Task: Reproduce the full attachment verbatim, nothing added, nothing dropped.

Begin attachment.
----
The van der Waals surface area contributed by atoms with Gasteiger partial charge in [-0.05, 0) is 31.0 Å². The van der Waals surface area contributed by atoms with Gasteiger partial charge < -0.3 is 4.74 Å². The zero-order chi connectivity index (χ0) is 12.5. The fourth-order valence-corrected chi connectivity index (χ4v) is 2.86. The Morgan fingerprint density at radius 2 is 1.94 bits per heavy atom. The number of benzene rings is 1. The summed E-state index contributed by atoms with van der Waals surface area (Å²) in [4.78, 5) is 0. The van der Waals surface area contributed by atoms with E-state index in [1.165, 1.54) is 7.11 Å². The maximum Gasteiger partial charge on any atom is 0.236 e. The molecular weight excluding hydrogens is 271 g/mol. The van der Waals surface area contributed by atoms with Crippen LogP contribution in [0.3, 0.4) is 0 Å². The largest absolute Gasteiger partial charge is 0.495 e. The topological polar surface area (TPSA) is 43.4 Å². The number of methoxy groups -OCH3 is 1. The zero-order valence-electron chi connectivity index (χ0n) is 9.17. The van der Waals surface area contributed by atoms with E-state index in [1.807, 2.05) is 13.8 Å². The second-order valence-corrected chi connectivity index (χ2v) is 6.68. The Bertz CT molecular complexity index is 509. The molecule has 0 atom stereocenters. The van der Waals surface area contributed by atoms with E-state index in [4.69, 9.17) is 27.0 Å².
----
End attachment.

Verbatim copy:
The van der Waals surface area contributed by atoms with Gasteiger partial charge in [-0.05, 0) is 31.0 Å². The van der Waals surface area contributed by atoms with Gasteiger partial charge < -0.3 is 4.74 Å². The zero-order chi connectivity index (χ0) is 12.5. The fourth-order valence-corrected chi connectivity index (χ4v) is 2.86. The Morgan fingerprint density at radius 2 is 1.94 bits per heavy atom. The number of benzene rings is 1. The summed E-state index contributed by atoms with van der Waals surface area (Å²) in [4.78, 5) is 0. The van der Waals surface area contributed by atoms with E-state index in [1.165, 1.54) is 7.11 Å². The maximum Gasteiger partial charge on any atom is 0.236 e. The molecular weight excluding hydrogens is 271 g/mol. The van der Waals surface area contributed by atoms with Crippen LogP contribution in [0.3, 0.4) is 0 Å². The largest absolute Gasteiger partial charge is 0.495 e. The topological polar surface area (TPSA) is 43.4 Å². The number of methoxy groups -OCH3 is 1. The zero-order valence-electron chi connectivity index (χ0n) is 9.17. The van der Waals surface area contributed by atoms with E-state index in [1.807, 2.05) is 13.8 Å². The second-order valence-corrected chi connectivity index (χ2v) is 6.68. The Bertz CT molecular complexity index is 509. The molecule has 0 atom stereocenters. The van der Waals surface area contributed by atoms with E-state index in [4.69, 9.17) is 27.0 Å².